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Taking This Job Advice Too Literally Could Kill Your Career

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failure & success keys

During the course of your career, you’ll hear a lot of advice. Sometimes you’ll ask for it, other; times it will come unsolicited. You will get some advice you’ll always remember and plenty you’ll immediately try to forget.

To be truly successful, you need to determine the difference between good and bad advice as it relates to your own career aspirations. That means you’ll need to learn how to keep the useful parts and leave the rest.

Even clichéd advice can be helpful under the right circumstances. In general, most advice should be taken as more of a guideline than a strict rule. Don’t make the mistake of taking every piece of guidance word for word.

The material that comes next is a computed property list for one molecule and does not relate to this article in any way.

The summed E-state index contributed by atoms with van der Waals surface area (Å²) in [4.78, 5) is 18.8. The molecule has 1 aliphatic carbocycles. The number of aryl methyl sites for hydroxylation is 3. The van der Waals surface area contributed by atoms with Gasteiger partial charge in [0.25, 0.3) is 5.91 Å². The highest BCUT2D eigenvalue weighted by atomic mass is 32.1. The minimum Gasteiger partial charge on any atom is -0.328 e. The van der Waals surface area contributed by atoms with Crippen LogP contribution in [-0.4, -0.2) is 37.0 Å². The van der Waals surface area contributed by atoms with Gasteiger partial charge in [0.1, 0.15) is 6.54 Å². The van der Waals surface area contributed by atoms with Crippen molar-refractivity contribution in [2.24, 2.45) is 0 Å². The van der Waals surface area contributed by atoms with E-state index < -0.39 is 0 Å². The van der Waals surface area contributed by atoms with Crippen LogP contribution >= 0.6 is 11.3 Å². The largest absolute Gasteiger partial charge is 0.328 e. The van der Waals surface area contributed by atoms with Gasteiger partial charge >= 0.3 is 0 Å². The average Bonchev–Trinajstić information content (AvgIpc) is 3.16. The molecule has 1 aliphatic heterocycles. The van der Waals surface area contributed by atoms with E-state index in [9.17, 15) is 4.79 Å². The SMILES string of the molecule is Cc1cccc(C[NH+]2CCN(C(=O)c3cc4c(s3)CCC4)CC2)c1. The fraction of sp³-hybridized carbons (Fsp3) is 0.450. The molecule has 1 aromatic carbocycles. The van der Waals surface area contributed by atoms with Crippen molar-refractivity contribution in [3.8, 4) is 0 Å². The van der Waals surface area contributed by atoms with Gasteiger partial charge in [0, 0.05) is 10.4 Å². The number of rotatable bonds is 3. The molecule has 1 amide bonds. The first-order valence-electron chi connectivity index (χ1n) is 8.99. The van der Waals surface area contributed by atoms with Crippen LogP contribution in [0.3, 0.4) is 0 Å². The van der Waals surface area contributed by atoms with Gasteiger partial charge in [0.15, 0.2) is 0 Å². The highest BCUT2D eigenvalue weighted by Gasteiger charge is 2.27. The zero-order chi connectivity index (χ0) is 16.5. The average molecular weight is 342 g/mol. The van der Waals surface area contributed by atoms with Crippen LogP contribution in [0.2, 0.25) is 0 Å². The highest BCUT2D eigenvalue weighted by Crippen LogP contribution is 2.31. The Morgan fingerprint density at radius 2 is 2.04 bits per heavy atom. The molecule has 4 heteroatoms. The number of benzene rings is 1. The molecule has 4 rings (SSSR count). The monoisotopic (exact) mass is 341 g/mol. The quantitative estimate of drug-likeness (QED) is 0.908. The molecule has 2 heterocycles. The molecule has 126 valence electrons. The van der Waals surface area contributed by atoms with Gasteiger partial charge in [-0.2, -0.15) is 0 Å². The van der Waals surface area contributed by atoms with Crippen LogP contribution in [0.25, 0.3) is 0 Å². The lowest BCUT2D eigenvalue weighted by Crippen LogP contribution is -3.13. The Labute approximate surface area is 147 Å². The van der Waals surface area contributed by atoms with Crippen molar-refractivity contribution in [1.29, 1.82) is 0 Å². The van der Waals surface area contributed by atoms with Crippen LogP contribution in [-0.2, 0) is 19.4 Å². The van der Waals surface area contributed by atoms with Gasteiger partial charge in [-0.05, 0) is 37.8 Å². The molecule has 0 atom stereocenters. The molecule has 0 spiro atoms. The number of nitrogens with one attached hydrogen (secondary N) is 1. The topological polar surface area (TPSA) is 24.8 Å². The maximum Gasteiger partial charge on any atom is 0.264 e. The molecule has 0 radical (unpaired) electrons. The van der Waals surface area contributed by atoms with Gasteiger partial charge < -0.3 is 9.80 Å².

What follows is some advice that needs to be interpreted before you put it into practice:

“Don’t be nice or you’ll finish last”

Nice guys (and girls) do not always finish last, so advice to the contrary should be taken with a grain of salt. People who dispense this wisdom are under the mistaken impression that “nice” is synonymous with “weak.”  The truth is that you can be a nice person and a strong person at the same time.

In fact, being well-liked can actually help your career. People are more likely to want to work with someone nice than someone nasty. Leaders who are kind and respectful to their teams help foster a more pleasant work environment, improve loyalty and increase employee engagement.

“Dress for the job you want, not the job you have”

You can put on a tiara and hold a scepter, but that doesn’t transform you into an actual princess. Dressing properly is a big part of establishing a professional image. However, dressing for the job you want only works if the style still makes sense for the job you have.

If you work in sales and dream of being an artist, you can’t wear paint-splattered overalls to a client meeting. Your job aspirations as well as your company culture should determine the way you dress. One public relations company may appreciate employees who dress trendy while another one prefers simple, classic attire.